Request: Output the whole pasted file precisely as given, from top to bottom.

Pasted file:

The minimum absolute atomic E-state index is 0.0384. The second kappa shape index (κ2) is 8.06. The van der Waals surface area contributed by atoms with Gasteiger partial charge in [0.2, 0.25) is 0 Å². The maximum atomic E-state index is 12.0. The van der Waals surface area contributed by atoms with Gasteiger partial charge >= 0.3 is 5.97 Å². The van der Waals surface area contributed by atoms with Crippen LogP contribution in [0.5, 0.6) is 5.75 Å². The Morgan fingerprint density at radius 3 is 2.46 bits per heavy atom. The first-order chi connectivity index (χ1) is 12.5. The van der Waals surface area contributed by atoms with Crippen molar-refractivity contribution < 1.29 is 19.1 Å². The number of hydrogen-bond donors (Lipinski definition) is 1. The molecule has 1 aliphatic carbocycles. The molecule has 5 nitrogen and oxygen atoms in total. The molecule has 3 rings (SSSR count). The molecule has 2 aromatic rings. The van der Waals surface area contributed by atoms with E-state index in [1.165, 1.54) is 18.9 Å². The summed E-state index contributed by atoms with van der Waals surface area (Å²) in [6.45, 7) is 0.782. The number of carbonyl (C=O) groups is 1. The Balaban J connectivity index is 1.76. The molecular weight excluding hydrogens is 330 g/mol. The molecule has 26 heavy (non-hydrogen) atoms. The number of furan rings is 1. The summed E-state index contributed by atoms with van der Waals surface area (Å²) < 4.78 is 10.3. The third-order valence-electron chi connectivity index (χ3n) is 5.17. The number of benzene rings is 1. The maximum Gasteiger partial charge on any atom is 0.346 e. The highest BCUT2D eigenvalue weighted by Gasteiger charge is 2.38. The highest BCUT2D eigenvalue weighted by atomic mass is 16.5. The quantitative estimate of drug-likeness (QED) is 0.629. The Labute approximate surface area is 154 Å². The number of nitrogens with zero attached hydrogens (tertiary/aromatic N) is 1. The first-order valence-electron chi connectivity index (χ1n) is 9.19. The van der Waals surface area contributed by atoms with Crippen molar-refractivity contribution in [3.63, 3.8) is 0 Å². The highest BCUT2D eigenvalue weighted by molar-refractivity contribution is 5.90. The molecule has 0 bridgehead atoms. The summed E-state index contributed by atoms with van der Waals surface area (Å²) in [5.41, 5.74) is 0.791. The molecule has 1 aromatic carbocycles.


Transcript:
The minimum absolute atomic E-state index is 0.0384. The second kappa shape index (κ2) is 8.06. The van der Waals surface area contributed by atoms with Gasteiger partial charge in [0.2, 0.25) is 0 Å². The maximum atomic E-state index is 12.0. The van der Waals surface area contributed by atoms with Gasteiger partial charge >= 0.3 is 5.97 Å². The van der Waals surface area contributed by atoms with Crippen LogP contribution in [0.5, 0.6) is 5.75 Å². The Morgan fingerprint density at radius 3 is 2.46 bits per heavy atom. The first-order chi connectivity index (χ1) is 12.5. The van der Waals surface area contributed by atoms with Crippen molar-refractivity contribution < 1.29 is 19.1 Å². The number of hydrogen-bond donors (Lipinski definition) is 1. The molecule has 1 aliphatic carbocycles. The molecule has 5 nitrogen and oxygen atoms in total. The molecule has 3 rings (SSSR count). The molecule has 2 aromatic rings. The van der Waals surface area contributed by atoms with E-state index in [1.165, 1.54) is 18.9 Å². The summed E-state index contributed by atoms with van der Waals surface area (Å²) in [6.45, 7) is 0.782. The number of carbonyl (C=O) groups is 1. The Balaban J connectivity index is 1.76. The molecular weight excluding hydrogens is 330 g/mol. The molecule has 26 heavy (non-hydrogen) atoms. The number of furan rings is 1. The summed E-state index contributed by atoms with van der Waals surface area (Å²) < 4.78 is 10.3. The third-order valence-electron chi connectivity index (χ3n) is 5.17. The number of benzene rings is 1. The maximum Gasteiger partial charge on any atom is 0.346 e. The highest BCUT2D eigenvalue weighted by Gasteiger charge is 2.38. The highest BCUT2D eigenvalue weighted by atomic mass is 16.5. The quantitative estimate of drug-likeness (QED) is 0.629. The Labute approximate surface area is 154 Å². The number of nitrogens with zero attached hydrogens (tertiary/aromatic N) is 1. The first-order valence-electron chi connectivity index (χ1n) is 9.19. The van der Waals surface area contributed by atoms with Crippen molar-refractivity contribution in [3.63, 3.8) is 0 Å². The highest BCUT2D eigenvalue weighted by molar-refractivity contribution is 5.90. The molecule has 0 bridgehead atoms. The summed E-state index contributed by atoms with van der Waals surface area (Å²) in [5.41, 5.74) is 0.791. The molecule has 1 aromatic carbocycles.